Still, however, my days were filled with friendship, peace and joy, as if none of these nighttime ordeals had happened! I thought of the myth of Persephone, who spent half of her life in Hades and the other half with her beloved Demeter.

I continued face-to-face meetings with people who had previously been cyber-friends, and I was able to feel the enormous amount of joy that experience provides. Meeting other lovely people I hadn’t known of at all before was another thrill. For four days I hiked in the forest, dined with friends, gave a concert, meditated in the cabin in which Meher Baba had stayed, attended reading and discussion groups, and got to a few charming scenic spots away from the centre itself, thanks to my Australian hosts.

My trip was now winding down. I started preparing myself for the long flight back to San Francisco, with layovers in three airports. My last night in Brisbane offered the benefit of that good wall heater again, and it seemed that, with experience, I was able to make the room even warmer! I used an afternoon to explore the city and get the obligatory photo of me with a koala and some kangaroos at the local sanctuary.

One more (unplanned!) adventure

Front of Nadi Downtown hotel in Fiji - Going down under and coming back up

Front window of the downtown Nadi Hotel in Fiji

I flew to my stop in Fiji from the Brisbane airport the next day, only to discover that instead of being booked on a flight to Los Angeles that night, my reservation was for the next night! A whirlwind of activity and help from friendly airport employees got me a room in little family-owned hotel in downtown Nadi, a one-street commercial town several miles from the airport. Yet another adventure!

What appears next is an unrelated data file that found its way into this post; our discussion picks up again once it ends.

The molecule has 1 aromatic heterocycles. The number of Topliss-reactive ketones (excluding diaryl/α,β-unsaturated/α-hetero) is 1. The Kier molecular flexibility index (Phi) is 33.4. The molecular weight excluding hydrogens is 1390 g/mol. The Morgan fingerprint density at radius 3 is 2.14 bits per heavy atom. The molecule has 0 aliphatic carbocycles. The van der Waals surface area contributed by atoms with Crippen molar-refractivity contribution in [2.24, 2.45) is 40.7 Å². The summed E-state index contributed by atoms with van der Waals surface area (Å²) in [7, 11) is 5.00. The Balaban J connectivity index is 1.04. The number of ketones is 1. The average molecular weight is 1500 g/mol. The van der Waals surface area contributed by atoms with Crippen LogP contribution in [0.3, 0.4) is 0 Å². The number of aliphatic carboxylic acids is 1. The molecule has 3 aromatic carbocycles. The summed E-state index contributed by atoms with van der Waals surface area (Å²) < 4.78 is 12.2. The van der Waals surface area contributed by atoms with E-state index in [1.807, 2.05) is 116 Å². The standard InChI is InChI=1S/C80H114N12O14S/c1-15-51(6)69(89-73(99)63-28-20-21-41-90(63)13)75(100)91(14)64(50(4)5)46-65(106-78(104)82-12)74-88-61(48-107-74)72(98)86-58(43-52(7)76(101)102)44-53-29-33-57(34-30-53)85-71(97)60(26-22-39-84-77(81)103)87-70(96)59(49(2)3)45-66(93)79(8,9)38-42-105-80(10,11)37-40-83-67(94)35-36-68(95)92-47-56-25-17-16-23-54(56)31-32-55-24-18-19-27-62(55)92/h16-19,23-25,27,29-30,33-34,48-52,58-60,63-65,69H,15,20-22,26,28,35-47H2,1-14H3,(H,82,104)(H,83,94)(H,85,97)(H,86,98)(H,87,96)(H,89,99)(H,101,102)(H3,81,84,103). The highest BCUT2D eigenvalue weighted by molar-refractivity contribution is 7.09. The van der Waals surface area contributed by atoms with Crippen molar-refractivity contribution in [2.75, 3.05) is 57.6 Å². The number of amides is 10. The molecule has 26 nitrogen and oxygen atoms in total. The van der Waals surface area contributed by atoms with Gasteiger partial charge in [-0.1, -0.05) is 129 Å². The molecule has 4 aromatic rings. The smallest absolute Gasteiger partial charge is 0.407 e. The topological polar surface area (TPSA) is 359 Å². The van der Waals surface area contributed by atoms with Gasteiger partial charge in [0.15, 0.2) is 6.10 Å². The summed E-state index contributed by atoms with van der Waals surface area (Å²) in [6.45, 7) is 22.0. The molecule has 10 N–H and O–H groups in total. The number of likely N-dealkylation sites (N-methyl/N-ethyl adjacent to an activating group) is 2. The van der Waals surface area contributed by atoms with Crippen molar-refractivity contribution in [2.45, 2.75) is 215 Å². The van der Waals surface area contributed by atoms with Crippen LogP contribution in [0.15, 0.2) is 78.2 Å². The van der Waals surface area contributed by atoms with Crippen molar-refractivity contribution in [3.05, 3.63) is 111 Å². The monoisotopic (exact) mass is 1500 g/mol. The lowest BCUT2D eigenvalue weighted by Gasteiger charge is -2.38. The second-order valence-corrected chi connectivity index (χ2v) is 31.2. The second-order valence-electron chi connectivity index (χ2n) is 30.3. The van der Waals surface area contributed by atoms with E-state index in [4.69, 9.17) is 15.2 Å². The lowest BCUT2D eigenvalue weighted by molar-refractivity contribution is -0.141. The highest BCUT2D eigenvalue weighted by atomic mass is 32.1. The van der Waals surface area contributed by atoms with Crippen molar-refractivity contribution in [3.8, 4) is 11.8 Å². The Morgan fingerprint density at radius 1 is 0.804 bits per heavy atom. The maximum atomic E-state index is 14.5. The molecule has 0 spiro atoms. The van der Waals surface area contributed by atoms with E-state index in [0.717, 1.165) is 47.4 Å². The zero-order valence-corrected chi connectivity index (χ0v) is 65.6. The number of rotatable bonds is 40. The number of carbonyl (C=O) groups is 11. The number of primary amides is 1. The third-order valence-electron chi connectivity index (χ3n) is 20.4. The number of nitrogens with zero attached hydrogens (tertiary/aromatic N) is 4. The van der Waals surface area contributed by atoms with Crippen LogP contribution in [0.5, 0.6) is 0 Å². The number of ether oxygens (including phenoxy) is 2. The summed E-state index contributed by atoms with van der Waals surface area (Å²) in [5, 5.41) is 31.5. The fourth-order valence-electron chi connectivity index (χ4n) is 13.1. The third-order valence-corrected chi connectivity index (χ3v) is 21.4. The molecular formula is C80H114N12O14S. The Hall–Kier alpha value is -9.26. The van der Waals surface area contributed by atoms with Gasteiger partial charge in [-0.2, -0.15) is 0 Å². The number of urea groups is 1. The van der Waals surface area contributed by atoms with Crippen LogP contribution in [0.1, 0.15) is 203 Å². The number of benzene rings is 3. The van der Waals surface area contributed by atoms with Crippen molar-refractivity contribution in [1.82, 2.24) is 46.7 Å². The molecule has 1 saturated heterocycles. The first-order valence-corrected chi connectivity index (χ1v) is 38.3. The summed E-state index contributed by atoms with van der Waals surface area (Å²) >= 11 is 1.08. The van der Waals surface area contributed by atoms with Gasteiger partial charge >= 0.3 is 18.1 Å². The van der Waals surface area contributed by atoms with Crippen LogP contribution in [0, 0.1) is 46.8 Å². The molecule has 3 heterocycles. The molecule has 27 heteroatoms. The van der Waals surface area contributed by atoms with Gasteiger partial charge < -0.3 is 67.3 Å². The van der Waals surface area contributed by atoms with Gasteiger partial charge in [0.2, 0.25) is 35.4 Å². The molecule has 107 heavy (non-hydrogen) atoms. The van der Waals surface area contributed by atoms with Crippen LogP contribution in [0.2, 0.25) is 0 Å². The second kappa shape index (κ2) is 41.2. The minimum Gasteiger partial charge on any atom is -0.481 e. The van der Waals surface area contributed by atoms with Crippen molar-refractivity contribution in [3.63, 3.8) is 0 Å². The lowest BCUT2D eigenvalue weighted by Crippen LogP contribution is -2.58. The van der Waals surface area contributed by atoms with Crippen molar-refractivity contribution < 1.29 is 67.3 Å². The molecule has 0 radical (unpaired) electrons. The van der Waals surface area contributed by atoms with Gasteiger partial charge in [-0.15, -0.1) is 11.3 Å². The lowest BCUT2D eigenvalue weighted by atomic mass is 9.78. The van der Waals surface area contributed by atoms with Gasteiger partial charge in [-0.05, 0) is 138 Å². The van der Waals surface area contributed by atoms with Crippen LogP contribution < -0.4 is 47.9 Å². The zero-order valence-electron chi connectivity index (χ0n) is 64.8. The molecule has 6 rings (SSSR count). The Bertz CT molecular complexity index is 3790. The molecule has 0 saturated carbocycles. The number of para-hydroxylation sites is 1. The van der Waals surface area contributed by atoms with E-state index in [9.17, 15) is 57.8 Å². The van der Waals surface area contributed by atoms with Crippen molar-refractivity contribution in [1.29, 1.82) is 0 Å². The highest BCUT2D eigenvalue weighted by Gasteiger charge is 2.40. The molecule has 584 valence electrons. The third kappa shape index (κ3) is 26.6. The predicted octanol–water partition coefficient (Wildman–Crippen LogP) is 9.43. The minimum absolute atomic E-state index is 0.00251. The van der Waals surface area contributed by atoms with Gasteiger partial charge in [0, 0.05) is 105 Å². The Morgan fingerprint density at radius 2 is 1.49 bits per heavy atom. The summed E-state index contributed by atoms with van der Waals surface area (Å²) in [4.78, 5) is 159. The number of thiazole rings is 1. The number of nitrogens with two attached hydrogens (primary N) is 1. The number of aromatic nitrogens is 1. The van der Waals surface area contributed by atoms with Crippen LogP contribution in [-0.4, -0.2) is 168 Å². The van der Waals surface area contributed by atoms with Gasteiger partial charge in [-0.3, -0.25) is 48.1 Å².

Hindu temple in Nadi, Fiji - Going down under and coming back up

Sri Siva Subramaniya temple, the largest Hindu house of worship in the southern hemisphere, was just down the street from the hotel. The roof of this form of Hindu temple represents sacred Mount Kailash, the home of the gods.

I could walk out to the hotel balcony, look to the left and see the largest Hindu temple in the southern hemisphere! The next morning, I ventured out into the streets, but after an hour or two of exploring, I came to feel like the target of every Fijian crafts salesperson in town! I had purchased a carved walking stick and a little statue for our home, and those two items were all I needed. Fortunately, the hotel clerk said I could re-rent my room as a day room, and I spent a pleasant afternoon resting there before taking the bus to the airport.

I enjoyed spending the extra day in Fiji and getting to know a few more Fijians. That night’s flight, which got underway after more hours waiting at the airport, was as good could be expected. I actually surprised myself by sleeping a few hours.

The next evening, I exited the BART commuter train at our town’s stop, and lugged my bag out to where the sight of my wife Barbara, waiting near her car, was very, very pleasant.

Stay tuned for Part 3, which will be published this month. 

images: Max Reif